As the London-Torquay association was suffering, so was Falconer’s health. He set off for a trip to the Mediterranean to improve his constitution, but he intended to investigate a few interesting fossil sites along the way. One of his first stops was in Abbeville, France, home of the controversial scientist Boucher de Perthes. During the 1830’s French naturalists like Paul Tournal discovered stone tools alongside bones of extinct mammals, and de Perthes made similar finds around Abbeville in 1838. He presented these finds in the first volume of his 1846 work Antiquites celtiques et antediluviennes in which he boldly proclaimed that the “rude stones” mixed with the extinct fauna “prove[d] the existence of Man as surely as a whole Louvre would have done.” This assertion was not taken lightly, and de Perthes faced a barrage of jeering opposition and scientific criticism from his peers. Falconer, too, was skeptical of de Perthes’ claims, but a few of the French tools resembled those from Brixham.
In a message sent to Prestwich, Falconer suggested that further investigations of Abbeville might be worthwhile, and Prestwich soon visited the sites with his friend John Evans. The duo left France empty-handed, but when they returned home to England Prestwich received a message that a stone tool had been found and left in situ for him to examine. Prestwich and Evans dashed back across the English Channel and found precisely what they had been hoping for. Whereas the age of the Brixham site was difficult to determine, the stratigraphy of the French site in the Somme Valley was better known and Prestwich was able to convincingly show that the tool had been deposited at the same time as the bones of the extinct mammals. Even so, Prestwich was cautious. He did not want to move the age of humanity backward in time any more than he wanted to move ancient mammals forward. What was significant was that the appearance of humans did not mark the beginning of a distinct geological period, but had once inhabited an unfamiliar and dangerous world.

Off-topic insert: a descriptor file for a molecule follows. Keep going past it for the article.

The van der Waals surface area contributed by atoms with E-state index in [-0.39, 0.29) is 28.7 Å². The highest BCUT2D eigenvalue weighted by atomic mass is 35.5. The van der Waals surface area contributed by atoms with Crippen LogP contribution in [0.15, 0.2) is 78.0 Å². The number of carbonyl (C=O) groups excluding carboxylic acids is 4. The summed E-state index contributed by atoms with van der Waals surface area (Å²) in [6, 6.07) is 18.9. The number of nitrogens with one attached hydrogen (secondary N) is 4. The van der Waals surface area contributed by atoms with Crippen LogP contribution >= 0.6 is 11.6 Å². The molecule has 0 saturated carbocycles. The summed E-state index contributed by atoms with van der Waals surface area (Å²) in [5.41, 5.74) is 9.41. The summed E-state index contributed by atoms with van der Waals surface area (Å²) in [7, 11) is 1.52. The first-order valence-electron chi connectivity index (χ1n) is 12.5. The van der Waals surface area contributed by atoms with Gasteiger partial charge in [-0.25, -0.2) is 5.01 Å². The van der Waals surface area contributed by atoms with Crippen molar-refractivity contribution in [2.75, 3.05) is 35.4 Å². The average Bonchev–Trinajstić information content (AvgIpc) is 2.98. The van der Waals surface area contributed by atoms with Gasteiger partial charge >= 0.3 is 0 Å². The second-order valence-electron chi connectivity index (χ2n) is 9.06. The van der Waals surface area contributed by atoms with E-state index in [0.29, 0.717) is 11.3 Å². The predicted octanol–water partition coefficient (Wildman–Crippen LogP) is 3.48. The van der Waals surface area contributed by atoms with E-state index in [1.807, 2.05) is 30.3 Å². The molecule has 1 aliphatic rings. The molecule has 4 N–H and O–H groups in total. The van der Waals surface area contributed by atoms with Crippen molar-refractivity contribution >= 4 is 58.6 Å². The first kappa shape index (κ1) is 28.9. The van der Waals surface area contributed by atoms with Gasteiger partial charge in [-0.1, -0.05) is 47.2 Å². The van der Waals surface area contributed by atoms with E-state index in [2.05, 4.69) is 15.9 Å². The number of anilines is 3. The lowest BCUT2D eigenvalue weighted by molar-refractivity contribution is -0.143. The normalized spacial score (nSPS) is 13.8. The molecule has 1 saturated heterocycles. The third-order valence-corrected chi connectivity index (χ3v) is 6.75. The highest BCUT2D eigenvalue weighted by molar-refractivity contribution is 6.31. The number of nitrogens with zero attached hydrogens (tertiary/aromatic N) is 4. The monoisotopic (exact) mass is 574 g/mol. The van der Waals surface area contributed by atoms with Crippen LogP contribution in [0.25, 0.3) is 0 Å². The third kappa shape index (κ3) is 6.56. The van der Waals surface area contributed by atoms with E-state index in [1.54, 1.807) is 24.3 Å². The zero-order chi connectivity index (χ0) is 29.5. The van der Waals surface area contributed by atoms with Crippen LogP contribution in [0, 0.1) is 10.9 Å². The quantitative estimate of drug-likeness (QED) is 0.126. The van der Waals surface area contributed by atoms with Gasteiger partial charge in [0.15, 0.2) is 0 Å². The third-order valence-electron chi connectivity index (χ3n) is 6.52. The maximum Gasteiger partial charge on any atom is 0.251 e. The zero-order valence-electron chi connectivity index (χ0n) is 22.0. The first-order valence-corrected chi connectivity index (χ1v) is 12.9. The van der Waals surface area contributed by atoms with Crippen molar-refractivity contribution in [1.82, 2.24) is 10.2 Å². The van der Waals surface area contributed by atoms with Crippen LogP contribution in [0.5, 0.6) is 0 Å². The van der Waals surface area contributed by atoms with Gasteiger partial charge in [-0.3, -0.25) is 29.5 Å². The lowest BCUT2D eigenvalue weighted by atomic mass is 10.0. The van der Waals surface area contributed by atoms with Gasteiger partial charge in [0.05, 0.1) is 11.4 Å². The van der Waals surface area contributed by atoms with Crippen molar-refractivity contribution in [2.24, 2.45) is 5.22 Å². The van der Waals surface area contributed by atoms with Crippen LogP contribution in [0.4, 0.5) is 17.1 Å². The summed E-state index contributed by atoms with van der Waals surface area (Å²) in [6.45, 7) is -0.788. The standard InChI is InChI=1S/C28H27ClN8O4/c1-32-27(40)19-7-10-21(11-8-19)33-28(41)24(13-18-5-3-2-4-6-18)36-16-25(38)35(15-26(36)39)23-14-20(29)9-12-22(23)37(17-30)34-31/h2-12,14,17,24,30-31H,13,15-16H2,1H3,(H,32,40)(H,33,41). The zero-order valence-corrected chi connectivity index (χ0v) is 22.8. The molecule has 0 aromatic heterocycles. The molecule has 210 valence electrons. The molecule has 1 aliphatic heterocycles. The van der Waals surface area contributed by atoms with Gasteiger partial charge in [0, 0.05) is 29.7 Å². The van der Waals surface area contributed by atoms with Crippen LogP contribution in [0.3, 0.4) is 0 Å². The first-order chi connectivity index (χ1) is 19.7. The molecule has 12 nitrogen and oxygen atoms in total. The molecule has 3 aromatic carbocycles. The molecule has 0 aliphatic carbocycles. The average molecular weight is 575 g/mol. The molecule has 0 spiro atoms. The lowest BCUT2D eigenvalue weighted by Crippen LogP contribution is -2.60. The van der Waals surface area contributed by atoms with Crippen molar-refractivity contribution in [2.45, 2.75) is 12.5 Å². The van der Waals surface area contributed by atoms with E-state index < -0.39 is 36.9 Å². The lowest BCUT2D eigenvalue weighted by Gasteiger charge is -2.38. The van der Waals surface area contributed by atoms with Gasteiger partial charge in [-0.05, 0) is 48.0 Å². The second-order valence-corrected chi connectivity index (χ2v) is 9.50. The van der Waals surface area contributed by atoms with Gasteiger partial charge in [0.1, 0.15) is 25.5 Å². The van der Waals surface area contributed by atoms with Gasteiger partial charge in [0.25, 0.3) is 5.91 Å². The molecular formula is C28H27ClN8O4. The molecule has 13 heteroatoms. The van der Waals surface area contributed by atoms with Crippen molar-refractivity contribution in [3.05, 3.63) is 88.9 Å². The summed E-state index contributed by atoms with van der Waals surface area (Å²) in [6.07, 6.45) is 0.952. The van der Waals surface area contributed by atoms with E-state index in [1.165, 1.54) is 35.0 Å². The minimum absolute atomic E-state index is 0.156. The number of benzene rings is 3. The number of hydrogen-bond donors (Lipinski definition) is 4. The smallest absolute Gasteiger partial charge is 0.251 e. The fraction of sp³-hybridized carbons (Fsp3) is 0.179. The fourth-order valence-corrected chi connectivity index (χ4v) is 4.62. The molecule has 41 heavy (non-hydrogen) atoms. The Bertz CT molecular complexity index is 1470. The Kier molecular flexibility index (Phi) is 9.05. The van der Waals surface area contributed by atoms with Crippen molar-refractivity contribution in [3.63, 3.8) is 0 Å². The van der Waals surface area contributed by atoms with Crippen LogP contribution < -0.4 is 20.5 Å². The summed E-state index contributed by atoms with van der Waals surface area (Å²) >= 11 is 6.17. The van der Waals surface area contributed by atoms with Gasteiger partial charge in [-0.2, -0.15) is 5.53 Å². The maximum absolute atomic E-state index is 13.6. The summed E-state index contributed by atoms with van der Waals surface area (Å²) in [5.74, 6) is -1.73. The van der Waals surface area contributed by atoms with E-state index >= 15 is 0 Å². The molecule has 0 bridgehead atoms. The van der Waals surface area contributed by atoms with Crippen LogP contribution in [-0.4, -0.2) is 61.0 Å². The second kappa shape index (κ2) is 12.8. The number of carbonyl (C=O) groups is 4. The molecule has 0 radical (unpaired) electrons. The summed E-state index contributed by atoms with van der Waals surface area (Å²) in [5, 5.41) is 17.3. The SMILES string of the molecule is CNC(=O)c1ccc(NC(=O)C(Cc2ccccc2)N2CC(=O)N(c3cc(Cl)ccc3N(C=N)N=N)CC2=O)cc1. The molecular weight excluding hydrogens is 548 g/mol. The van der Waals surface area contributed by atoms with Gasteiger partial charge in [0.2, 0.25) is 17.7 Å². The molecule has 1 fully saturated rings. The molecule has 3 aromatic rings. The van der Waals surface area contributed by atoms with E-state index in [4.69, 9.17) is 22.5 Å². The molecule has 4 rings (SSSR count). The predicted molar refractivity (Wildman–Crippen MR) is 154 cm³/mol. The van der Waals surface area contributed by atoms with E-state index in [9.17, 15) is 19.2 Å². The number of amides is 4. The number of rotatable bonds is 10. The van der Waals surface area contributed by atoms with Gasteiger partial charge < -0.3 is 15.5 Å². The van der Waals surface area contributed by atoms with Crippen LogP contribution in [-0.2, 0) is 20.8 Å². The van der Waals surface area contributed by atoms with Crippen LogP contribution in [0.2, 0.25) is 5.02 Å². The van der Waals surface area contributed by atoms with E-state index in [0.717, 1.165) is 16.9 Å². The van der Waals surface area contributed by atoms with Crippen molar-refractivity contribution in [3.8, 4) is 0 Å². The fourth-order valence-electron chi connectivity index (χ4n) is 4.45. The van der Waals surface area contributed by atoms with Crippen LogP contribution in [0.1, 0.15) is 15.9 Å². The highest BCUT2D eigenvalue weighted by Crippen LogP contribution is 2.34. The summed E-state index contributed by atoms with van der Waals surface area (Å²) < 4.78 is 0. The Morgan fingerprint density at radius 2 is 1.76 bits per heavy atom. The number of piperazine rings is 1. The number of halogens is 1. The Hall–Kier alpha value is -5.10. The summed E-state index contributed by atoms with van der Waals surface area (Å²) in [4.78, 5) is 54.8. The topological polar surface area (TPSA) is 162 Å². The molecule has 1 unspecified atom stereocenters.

Prestwich encouraged his colleagues to visit the tool-bearing sites to convince them of his conclusion and the geological community quickly reached a consensus. Fresh from the Somme Valley sites, Charles Lyell publicly announced the coexistence of human and ancient mammals before the 1859 meeting of the British Association for the Advancement of Science, and eventually even critics like Thomas Wright and John Henslow were won over by the evidence. Geologists still faced an old dilemma, however. Where were the bodies of the toolmakers? A jaw found by de Perthes in 1862 in La Naulette, France turned out to have been planted by someone else, and human remains that had been unearthed previously were not well-documented enough to be used as evidence.
[The bones of ancient humans were eventually positively identified, of course, but not without much debate surrounding their correct age and their relationship to living humans. Human evolution, to say the least, engendered heated debate.]
**[For those of you interested in how things are coming along I have completed three key chapters of the book. The next step, which will certainly be a difficult one, will be to obtain an agent. I will continue to work during the search, but at present I have no idea whether the above excerpt (as well as the rest of the book) will ever reach the printed page.]]